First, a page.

When the COVID-19 global pandemic settled like a dark cloud over the world at the start of 2020, a race to find effective treatments for the disease began. Vaccination is generally considered to be a top method of protection against infectious diseases—a vaccine helps one’s immune system to create antibodies to fight infection or prevent disease if exposed at a later time. According to the Centers for Disease Control and Prevention (CDC), “[i]mmunization with a safe and effective COVID-19 vaccine is a critical component of the United States strategy to reduce COVID-19-related illnesses, hospitalizations, and deaths….” Hundreds of vaccine candidates have been created and studied since the start of this unprecedented public health crisis, so the news that there are now two extremely promising vaccines that are close to becoming available is a good sign.

Moderna and Pfizer both have submitted approval requests for their vaccines to the Food and Drug Administration (FDA). The hope is that emergency use of their COVID-19 vaccines will be authorized by the FDA, as the most recent results from each company’s studies seem to confirm that both vaccines offer strong protection against the disease. Pfizer applied for authorization on November 20, two days after their data showed its vaccine to be 95 percent effective against COVID-19 about 28 days following the first dose. Moderna followed, applying on November 30 upon confirming that their vaccine is more than 94 percent effective. Both companies are seeking regulatory clearance to produce the vaccine and provide millions of doses in time to start the United States vaccinations in December.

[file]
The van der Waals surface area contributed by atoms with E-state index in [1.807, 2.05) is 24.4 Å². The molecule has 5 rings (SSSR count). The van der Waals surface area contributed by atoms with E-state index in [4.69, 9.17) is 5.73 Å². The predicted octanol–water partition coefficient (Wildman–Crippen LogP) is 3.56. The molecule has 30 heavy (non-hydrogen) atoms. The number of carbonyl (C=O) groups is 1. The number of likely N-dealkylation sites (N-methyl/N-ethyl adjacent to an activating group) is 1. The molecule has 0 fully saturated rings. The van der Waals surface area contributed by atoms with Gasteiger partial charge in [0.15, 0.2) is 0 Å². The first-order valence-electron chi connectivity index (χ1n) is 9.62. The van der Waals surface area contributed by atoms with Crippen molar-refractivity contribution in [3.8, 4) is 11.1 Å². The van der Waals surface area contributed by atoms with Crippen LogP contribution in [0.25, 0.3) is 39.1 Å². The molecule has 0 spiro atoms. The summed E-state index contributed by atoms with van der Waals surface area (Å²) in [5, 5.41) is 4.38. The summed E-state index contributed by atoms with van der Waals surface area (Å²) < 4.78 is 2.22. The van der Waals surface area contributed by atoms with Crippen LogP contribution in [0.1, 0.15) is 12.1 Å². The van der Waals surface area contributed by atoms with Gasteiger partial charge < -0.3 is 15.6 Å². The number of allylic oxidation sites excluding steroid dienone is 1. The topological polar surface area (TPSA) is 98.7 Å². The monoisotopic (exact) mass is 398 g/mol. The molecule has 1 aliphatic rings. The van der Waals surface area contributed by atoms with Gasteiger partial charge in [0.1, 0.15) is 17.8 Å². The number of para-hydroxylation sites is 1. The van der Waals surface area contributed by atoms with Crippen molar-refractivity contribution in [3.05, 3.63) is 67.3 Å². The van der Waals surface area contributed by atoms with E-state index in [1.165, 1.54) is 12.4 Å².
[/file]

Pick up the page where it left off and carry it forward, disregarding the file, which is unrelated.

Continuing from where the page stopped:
If the FDA allows emergency use, Pfizer is planning to produce 50 million doses of their vaccine by December 2020 for use globally, with enough for 12.5 million people in the US. And Moderna hopes to have 20 million doses available for use in the US by the end of the year—enough for 10 million people to each receive a two-dose treatment. Shipments of each vaccine would begin immediately within 24 hours of its authorization for use by the FDA, with doses to be distributed according to a scheme created by a CDC-established panel of US experts, most likely starting with essential workers. The hope is that the vaccine will be available to the greater general population by the spring.

Experts understand that to stop the global pandemic in its tracks, there needs to be greater production of vaccines than what Pfizer and Moderna will be able to handle. AstraZeneca and Johnson & Johnson have also been working to develop COVID-19 vaccines, as well as some other companies in countries around the world. Each continues to test their vaccines; each is aiming to complete their studies as quickly as possible to contribute to stopping the spread of the novel coronavirus and the development of COVID-19. With the vaccines from Pfizer and Moderna, as well as any developed by these other companies in the coming months, the hope is that there will be enough to positively impact public health and to end the pandemic sooner rather than later.


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Written by: Erika Mehlhaff